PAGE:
Geographic patterns of deprivation in South Africa: informing health equity analyses and public resource allocation strategies


McIntyre, D; Muirhead, D; Gilson, L; (2002) Geographic patterns of deprivation in South Africa: informing health equity analyses and public resource allocation strategies. Health policy and planning, 17 Suppl. pp. 30-9. ISSN 0268-1080 DOI: https://doi.org/10.1093/heapol/17.suppl_1.30

Full text not available from this repository. (Request a copy)

Abstract

There is a growing interest in the use of small area analyses in investigating the relationship between socioeconomic status and health, and in informing resource allocation decision-making. However, few such studies have been undertaken in low- and middle-income countries (LMICs). This paper reports on such a study undertaken in South Africa. It both looked at the feasibility of developing a broad-based area deprivation index in a data scarce context and considered the implications of such an index for geographic resource allocations. Despite certain data problems, it was possible to construct and compare three different indices: a general index of deprivation (GID), compiled from census data using principal component analysis; a policy-perspective index of deprivation (PID), based on groups identified as priorities within policy documents; and a single indicator of deprivation (SID), selected for relevance and feasibility of use. The findings demonstrate clearly that in South Africa deprivation is multi-faceted, is concentrated in specific areas within the country and is correlated with ill-health. However, the formula currently used by the National Treasury to allocate resources between geographic areas, biases these allocations towards less deprived areas within the country. The inclusion of the GID within this formula would dramatically alter allocations towards those areas suffering from human development deficits. The area in which analysis was undertaken was not, however, sufficiently small to identify pockets of deprivation within the less deprived metropolitan areas. These findings suggest that it is feasible to conduct small area analyses in LMICs but that specific attention needs to be given to the size of the geographic unit used in analysis. In addition, they highlight the importance of considering deprivation in resource allocation mechanisms if vertical equity goals are to be promoted through resource allocation, particularly within decentralized health systems.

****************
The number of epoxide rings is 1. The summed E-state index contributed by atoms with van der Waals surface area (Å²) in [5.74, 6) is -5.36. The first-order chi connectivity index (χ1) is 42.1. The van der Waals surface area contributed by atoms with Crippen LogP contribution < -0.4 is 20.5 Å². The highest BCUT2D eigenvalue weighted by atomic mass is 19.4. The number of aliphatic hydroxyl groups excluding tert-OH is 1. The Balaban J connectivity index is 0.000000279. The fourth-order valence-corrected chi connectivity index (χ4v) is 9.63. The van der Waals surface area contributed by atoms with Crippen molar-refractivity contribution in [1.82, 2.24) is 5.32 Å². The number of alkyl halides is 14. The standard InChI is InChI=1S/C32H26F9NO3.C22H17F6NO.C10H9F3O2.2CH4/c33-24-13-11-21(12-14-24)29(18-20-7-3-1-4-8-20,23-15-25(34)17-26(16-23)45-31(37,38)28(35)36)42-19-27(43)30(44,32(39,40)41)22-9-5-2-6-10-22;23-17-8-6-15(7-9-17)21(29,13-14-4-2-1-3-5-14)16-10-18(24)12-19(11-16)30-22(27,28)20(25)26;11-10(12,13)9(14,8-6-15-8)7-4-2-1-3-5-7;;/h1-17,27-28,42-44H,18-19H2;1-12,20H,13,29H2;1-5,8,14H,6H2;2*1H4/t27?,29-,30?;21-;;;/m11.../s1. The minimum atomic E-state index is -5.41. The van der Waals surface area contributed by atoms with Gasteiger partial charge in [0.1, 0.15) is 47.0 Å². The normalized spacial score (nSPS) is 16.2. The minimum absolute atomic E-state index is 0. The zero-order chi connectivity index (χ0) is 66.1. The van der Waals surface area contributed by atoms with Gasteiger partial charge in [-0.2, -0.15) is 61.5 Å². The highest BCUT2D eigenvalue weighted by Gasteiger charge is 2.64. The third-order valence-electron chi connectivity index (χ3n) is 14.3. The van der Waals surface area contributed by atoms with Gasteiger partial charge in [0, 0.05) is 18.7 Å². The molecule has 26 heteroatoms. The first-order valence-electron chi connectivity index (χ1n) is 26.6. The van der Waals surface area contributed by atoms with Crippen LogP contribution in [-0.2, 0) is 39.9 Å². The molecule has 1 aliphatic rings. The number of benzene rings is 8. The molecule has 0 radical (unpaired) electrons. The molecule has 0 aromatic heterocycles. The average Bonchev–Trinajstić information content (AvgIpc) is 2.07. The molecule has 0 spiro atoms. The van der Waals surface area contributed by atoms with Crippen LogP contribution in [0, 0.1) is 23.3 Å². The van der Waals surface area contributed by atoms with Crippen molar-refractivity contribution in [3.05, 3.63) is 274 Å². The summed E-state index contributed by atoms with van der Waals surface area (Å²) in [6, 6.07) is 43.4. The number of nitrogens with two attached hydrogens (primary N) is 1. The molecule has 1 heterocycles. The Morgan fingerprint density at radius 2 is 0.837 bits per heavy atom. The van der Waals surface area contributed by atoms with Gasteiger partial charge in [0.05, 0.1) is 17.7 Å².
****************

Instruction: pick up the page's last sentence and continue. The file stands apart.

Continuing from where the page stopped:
Item Type: Article
Keywords: vertical equity, deprivation, resource allocation, South Africa, Small-area analysis, poverty reduction, vertical equity, mortality, england, scotland, ghana
Faculty and Department: Faculty of Public Health and Policy > Dept of Global Health and Development
PubMed ID: 12477739
Web of Science ID: 180003700005
URI: http://researchonline.lshtm.ac.uk/id/eprint/16543

Statistics


Download activity - last 12 months
Downloads since deposit
0Downloads
277Hits
Accesses by country - last 12 months
Accesses by referrer - last 12 months
Impact and interest
Additional statistics for this record are available via IRStats2

Actions (login required)

Edit Item Edit Item